Gopi Nainar’s Aramm is eerily reminiscent of Kaaka Muttai. Not just because of the presence of the two child actors (Vignesh and Ramesh) who seem to have grown quite a bit, but also because of its stark reflection of social reality, or inequality if you would. Aramm constructs a rooted tale just like Kaaka Muttai, of a small family in a remote village who, despite their dire poverty and the lack of basic essentials, derive pleasure in the littlest of things and also fight their own demons. In a particular instance, the father, played by Ramachandran Durairaj, admonishes his boy for dreaming dreams of entering competitive swimming. Later that night, in a rustic setting that perhaps looks artful when viewed through the camera, he bares his soul to his wife. He tells her about his love for kabaddi and the social and political barriers that effectively put an end to his dreams. It’s tender, this instance; she listens, reaches out to touch him, they want to make love, but dare not give into moment; the kids sleep on a makeshift bed a few feet away. It’s an intimate scene that transcends physicality, and yet is so satisfyingly intense.
Aramm brims with such soulful frames before lapsing into drama. Nayanthara plays a district collector, with a distinct sense of right and wrong. And, an awesome taste in saris. She’s seen wearing just two through the movie. Of course, it may be considered blasphemous to indulge in talk about clothes especially given her role, but we will moon over her saris anyway. Soft cotton in lovely muted shades, with a high-necked blouse that serves to purposefully desexualise her, they are gorgeous, indeed. Nayanthara looks pretty as a picture in them; who says you can’t be smart and beautiful, hey?
When Aramm opens, she sits opposite a bureaucrat in what looks like an inquiry. There seems to have been a dereliction of duty; the bureaucrat seems furious at her, but there are helpful nudges. He’s made to mouth dialogues that are worded to be self-incriminating as Nayanthara seethes in righteously indignant silence. She then speaks for the people, expresses disgust at the political play as the bureaucrat with a questionable sense of ethics and someone who appears worldly to the idealist that she is, berates her for acting on the job.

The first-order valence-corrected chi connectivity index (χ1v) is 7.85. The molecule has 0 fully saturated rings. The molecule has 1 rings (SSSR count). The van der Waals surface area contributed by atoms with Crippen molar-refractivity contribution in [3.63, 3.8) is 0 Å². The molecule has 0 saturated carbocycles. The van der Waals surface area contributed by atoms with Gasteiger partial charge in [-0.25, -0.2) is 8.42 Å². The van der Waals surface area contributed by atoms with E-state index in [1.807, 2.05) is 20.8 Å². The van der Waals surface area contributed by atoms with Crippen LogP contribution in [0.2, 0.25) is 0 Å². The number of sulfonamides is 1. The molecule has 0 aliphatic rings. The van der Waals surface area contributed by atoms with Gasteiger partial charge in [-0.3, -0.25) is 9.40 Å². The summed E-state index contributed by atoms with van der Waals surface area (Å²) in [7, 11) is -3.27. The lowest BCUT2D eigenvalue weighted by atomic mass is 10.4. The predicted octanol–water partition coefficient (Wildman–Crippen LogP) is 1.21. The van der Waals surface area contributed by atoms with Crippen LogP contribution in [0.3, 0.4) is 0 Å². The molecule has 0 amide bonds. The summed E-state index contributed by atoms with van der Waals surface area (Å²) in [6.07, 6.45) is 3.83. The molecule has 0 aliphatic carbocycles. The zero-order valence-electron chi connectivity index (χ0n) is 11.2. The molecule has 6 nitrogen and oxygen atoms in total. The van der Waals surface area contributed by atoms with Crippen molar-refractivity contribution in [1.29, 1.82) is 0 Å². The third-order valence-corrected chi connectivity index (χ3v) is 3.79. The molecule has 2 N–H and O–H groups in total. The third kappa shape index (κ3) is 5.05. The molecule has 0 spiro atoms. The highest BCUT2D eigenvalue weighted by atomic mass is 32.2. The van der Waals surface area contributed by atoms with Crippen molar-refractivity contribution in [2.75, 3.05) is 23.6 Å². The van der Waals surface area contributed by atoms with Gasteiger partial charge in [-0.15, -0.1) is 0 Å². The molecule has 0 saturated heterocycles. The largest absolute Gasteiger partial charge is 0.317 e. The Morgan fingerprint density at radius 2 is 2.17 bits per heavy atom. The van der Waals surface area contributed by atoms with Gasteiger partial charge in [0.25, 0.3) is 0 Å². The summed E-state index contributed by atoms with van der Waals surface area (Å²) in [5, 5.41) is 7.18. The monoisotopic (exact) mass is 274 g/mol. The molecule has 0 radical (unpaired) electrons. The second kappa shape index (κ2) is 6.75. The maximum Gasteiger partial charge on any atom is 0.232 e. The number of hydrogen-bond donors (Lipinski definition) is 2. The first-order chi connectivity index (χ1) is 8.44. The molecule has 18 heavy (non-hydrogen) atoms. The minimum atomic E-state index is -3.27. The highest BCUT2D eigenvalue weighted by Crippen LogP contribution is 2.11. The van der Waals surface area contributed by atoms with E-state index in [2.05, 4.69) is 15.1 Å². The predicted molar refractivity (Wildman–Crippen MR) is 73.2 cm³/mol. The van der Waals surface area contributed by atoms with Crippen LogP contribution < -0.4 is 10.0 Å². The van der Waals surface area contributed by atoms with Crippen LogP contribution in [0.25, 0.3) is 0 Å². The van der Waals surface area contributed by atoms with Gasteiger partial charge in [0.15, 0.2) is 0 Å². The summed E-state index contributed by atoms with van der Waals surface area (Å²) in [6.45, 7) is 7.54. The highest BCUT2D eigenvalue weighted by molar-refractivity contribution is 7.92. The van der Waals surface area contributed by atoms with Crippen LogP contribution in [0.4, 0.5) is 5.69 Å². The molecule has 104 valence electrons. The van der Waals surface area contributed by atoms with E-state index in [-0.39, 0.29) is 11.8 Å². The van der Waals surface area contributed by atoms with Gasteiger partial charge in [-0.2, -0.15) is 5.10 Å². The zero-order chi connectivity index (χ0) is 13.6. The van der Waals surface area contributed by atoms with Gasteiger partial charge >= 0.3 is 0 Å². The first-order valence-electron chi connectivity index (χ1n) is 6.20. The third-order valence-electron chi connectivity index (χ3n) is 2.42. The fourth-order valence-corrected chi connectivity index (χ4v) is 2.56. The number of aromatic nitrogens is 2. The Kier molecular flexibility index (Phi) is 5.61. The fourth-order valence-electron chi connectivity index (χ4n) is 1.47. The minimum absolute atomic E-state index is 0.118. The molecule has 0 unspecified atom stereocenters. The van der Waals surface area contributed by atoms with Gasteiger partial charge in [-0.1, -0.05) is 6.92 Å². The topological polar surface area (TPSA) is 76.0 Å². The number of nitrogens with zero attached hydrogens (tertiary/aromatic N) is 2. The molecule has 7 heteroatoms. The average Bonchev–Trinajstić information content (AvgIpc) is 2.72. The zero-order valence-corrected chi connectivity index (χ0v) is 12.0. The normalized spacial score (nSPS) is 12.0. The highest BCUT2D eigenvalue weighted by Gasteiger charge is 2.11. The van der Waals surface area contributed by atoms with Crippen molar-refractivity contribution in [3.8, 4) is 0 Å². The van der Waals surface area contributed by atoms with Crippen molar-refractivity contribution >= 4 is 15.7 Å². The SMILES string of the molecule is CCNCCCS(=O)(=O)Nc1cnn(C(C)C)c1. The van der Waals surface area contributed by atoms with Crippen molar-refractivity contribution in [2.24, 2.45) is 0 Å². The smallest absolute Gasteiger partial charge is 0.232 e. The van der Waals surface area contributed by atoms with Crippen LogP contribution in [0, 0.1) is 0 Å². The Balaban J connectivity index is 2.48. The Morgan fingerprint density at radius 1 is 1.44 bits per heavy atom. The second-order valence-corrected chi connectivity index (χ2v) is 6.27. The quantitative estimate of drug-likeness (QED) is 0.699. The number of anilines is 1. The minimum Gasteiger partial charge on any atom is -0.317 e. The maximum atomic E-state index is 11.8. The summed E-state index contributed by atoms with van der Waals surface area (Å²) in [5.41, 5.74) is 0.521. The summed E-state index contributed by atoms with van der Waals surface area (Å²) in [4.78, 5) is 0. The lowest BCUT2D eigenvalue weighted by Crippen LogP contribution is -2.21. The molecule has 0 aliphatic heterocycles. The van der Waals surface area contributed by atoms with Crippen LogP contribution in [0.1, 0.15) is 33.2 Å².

Aramm, at its heart, is a bleak tale of a family that falls on bad times. Nainar makes you a part of them; the camera follows the mother as she chooses a birthday cake for her young daughter, brooding over vanilla and strawberry and finally picking one that is neither, but just inexpensive. When her son who loves to swim develops an infection in the ear, she sends her husband to the chemist; paying for a doctor’s advice would mean that they cannot spend on their daughter’s birthday. It’s almost endearing, this portrait of a family that obviously loves one another. Running in parallel, and in the background, are some of the everyday issues that their settlement faces. The director juxtaposes different settings – water scarcity, corrupt politicians, a society plagued with various evils – places the four at the centre of each, and watches them cope. It’s clever filmmaking despite the prolonged drama that unfolds later, but you’d be much inclined to forgive it all because Nainar has chosen something that you’d probably read about when you open the papers tomorrow. Ghibran’s melancholic score is eloquent by itself, and when not predicting impending doom, it’s creepy enough to paint a musical portrait of a set of parents’ desperate plea for help.
The film weaves in and out of the inquiry, cutting to events in the past – and the collector’s association with the family. Incidentally, we learn her name in a well-poised moment, not right at the beginning, but towards the intermission. Nayanthara as Mathivadhani is the government’s nightmare; she calls herself a ‘democrat’, teaches the bureaucrats a lesson or two about democracy, and is not one to share their corrupt, self-serving ideals despite several naked threats. She’s almost too good to be true, and is quite reminiscent of the pure, heart-of-gold heroes our cinema usually favours. What’s different here though is that a woman is unreservedly given the treatment that’s usually saved for the male leads. A low-angle shot of Nayanthara right at the end is especially lovely; she’s imposing, towers over the camera, and walks decidedly down the path that she’s chosen for herself. Naturally, the most powerful instance in the movie also belongs to her. When Mathivadhani IAS emerges successful in a long, emotionally-exhausting mission, she breaks down and sobs in relief. There’s no shoulder-riding or other gimmicks that are usually a part of such frames – just an honest shot of a leader uninhibitedly displaying her emotions while savouring a quiet moment of triumph.
The Aramm review is a Silverscreen original article. It was not paid for or commissioned by anyone associated with the movie. Silverscreen.in and its writers do not have any commercial relationship with movies that are reviewed on the site.